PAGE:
Guam is the tourism centre of Micronesia, a range of islands which are amongst the most secluded in the world. As far-flung exotic locations go, Guam is hard to beat – but also offers a wealth of cultural history in addition to quiet, unspoiled natural beauty. After all, this was just one of many conflict sites during the Second World War, and visitors here will find a historic park commemorating the conflict. There's also a wealth of tradition here, and you won't struggle to find culture from before and after the island's Spanish influence.
Bristling with artillery from the Second World War, Guam's major tourist attraction commemorates the conflict in the Pacific – when the island was occupied by the Japanese in 1941, and liberated by American forces three years later. The park covers several sites across the island, as well as areas under the waves – and is unique among US national parks, in that it acknowledges the loss of life on all sides of the conflict.
For a look at Guam's history before its Spanish occupation in the sixteenth century, visitors won't want to miss a chance to see Inarajan. Here you'll find an incredible natural pool down by the waterfront, and a charming village which is home to traditional thatch-roofed huts and a wealth of arts, crafts, and folk celebrations. Visit in February and you could see the village's yearly festival of traditional Chamorro dance; alternatively, tour the village in the summer and you could meet local artists and enjoy a great range of cultural activities.
The ultimate secluded getaway during your holiday in Guam, Cocos Island lies a mile off the shore and is completely uninhabited. Imagine incredible turquoise waters surrounding white sandy beaches and rich green forest – and time spent alone here, in a real slice of paradise. Stretch out on the beach, dive into the bright blue waters, or take to the waves on a jet ski for a truly memorable adventure ashore.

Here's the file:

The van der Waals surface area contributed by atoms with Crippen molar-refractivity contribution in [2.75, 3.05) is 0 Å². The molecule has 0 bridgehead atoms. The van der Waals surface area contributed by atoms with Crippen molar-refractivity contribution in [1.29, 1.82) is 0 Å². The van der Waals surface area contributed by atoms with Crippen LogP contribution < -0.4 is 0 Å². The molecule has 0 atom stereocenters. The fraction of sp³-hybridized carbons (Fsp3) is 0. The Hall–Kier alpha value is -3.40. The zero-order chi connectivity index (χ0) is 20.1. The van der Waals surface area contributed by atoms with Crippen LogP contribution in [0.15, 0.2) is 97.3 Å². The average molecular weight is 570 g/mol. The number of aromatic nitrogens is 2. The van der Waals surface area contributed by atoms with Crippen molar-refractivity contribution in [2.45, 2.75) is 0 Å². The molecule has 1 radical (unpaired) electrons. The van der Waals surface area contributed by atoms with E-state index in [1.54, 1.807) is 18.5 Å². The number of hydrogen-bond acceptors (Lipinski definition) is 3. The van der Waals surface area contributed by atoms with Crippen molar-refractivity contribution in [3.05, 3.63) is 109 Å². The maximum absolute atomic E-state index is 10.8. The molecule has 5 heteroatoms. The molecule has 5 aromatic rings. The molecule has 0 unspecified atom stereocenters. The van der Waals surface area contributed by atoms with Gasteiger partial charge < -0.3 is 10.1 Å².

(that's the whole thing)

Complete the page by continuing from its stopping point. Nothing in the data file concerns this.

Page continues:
Shopping in Guam
Guam has no shortage of modern shopping centres, but it also enjoys a wealth of traditional culture. Head to a bustling street market in Agana for authentic Chamarro food and crafts, or save your spends for the Inarajan traditional village – a great place to pick up some native souvenirs, from woven crafts made using coconut leaves to freshly made local sweets.
Eating Out in Guam
You'll find some fantastic places to dine during your time in Guam, whether you're looking for traditional fare or a classical fine-dining experience in one of the island's many higher-class restaurants. Grilled and barbecued dishes are popular, as is the fresh seafood caught in the bay. Try a prawn salad, delicious Thai cuisine or even some Jamaican jerk chicken after your adventures on the island.